The PEOPLE, Plaintiff and Respondent, v. Nelson Claude THOMAS, Defendant and Appellant.
Nelson Claude Thomas appeals from an order admitting him to probation after a jury found him guilty of grand theft in the taking of property from the person of another (Pen.Code, s 487, subd. 2).
Appellant contends that the court erred in denying a motion for mistrial when it developed that, after the jury had been impaneled but before the taking of testimony began, four jurors read a newspaper story which had identified the case by name and related that a codefendant had pleaded guilty and been sentenced. The press story is set out below:
Jury Picked For Purse Snatching
Jury selection in the case of Nelson Claude Thomas, 27, of Richmond, on trial for snatching an elderly woman's purse was completed yesterday, while the man's alleged partner has admitted the crime.
The trial of Thomas, will begin Monday in Marin Superior Court before Judge Charles Read Best. He is accused of armed robbery.
Another Richmond man, Larry Dobie Young, pleaded guilty in a plea bargain.
Best sentenced him to four months in jail and ordered him to enter a Veteran's Administration hospital thereafter for treatment for drug addiction.
San Rafael police said as the pair drove by an 87-year-old San Rafael woman on Fourth Street in September, one of them reached out and grabbed her purse, knocking her to the pavement.
They were arrested moments later on Highway 17.
When the article was brought to the court's attention, the jurors were questioned separately in chambers. Eight jurors had not seen the article, but four (Flowers, Erickson, Musetti and Garcia) had. All four had recognized that the article referred to the case which they had been sworn to try and remembered the statement that a codefendant had pleaded guilty.
Flowers acknowledged that, although she did not think she had been influenced, she might have some hesitancy ‘with the other one pleading guilty.’ But in response to the court's questions, she acknowledged that newspaper articles are not always correct and undertook to take the evidence ‘only as it comes through the witnesses during the course of this trial.’
Erickson stated that she was ‘quite suprised because—well, the fact that we are trying a partner of a guy that admitted that he had already—you know that he was guilty.’ When asked whether she was able to presume appellant innocent, she responded, ‘I guess so, but when his partner has already admitted he's guilty, it's difficult.’ The court then pointed out that ‘Two or more people can be present at the scene of an offense and not necessarily (be) involved in it.’ Erickson acknowledged that she had not thought about that possibility and responded affirmatively and without qualification to the court's inquiries whether she would form her judgment solely on the basis of the evidence received at trial.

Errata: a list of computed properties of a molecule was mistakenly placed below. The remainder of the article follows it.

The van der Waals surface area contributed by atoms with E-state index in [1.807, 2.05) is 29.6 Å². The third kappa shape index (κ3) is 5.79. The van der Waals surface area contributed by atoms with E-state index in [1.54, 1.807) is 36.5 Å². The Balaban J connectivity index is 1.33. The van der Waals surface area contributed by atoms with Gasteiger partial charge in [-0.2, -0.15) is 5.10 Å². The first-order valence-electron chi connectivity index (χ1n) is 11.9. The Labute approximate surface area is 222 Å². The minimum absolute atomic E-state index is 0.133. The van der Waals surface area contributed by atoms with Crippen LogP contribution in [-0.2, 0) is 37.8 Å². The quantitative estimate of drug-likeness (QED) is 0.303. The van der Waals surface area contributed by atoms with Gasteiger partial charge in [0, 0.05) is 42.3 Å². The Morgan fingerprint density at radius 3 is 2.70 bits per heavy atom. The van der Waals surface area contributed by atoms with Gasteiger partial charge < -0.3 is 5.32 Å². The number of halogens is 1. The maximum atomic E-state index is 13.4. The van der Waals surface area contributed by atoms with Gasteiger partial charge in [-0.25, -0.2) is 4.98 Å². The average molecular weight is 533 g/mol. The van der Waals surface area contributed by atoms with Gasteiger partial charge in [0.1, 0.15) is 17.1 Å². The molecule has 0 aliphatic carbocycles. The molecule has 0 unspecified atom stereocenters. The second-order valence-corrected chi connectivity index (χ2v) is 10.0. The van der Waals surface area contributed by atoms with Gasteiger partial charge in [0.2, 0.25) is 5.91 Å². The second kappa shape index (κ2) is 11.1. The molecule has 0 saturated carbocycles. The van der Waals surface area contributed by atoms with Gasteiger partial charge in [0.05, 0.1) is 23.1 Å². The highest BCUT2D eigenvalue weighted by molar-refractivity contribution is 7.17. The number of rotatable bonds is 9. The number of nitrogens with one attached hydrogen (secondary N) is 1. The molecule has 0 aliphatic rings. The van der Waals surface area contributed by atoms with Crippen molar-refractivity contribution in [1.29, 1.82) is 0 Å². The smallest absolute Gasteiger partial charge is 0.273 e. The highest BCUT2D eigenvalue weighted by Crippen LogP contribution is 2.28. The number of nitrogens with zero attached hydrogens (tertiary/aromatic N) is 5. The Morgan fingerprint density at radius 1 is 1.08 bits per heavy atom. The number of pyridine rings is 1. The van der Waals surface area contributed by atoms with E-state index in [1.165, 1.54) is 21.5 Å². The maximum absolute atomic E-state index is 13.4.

Musetti declared that he still presumed appellant to be innocent, and undertook to render his decision only on the basis of trial evidence.
Garcia stated that the article would not affect her judgment and that she presumed appellant to be not guilty.
As the court recognized, the reading by several jurors of the newspaper article, which identified the case and related that a codefendant had pleaded guilty, seriously jeopardized the fairness of the trial. The motion for mistrial called for the court to weigh the danger of prejudice to the defense against the practicability of reducing or eliminating that danger by choosing a new jury; to grant a mistrial would have created no conflict with the constitutional guarantee against double jeopardy. (See Pen.Code, s 1141; 1 Witkin, California Crimes, s 195, p. 187; cf. Curry v. Superior Court (1970) 2 Cal.3d 707, 87 Cal.Rptr. 361, 470 P.2d 345.)
Counsel have suggested analogies drawn from a number of cases which have expressed and applied the requirement that when there has been extensive pretrial publicity, a change of venue should be ordered if an independent review of the evidence by the Court of Appeal discloses a ‘reasonable likelihood’ of unfairness. (See, e.g., Maine v. Superior Court (1968) 68 Cal.2d 375, 66 Cal.Rptr. 724, 438 P.2d 372; People v. Byers (1970) 10 Cal.App.3d 410, 88 Cal.Rptr. 886.) Those decisions are not directly pertinent to the unusual circumstances presented in this record. On the other hand, the cases are also to be distinguished which prohibit resort to the testimony or affidavits of jurors to impeach a verdict. (See Witkin, California Criminal Procedure, s 553, p. 564.) Our case is also to be distinguished from cases in which widespread notoriety has made it impossible to obtain a jury made up of persons who do not have some knowledge of the case.
It was not the trial court's responsibility, in ruling on the motion for mistrial, to attempt to obtain a perfect jury or to exclude any remote possibility of prejudice. However, the essence of judicial discretion in dealing with a misadventure of the character reflected in this record is to so manage matters as to control the danger of jury prejudice to the extent practicable. Although the likelihood of prejudicial effect upon the minds of the few jurors who saw the article was obviously substantial, the fact that eight jurors had not seen the article at all indicates that there would have been no difficulty, if a mistrial had been granted, in selecting a new jury free of any improper influence. It is concluded that it was an abuse of discretion to deny the motion for mistrial.
Other contentions advanced by appellant need not be discussed.
The order is reversed.
CHRISTIAN, Associate Justice.
CALDECOTT, P.J., and EMERSON,* J., concur.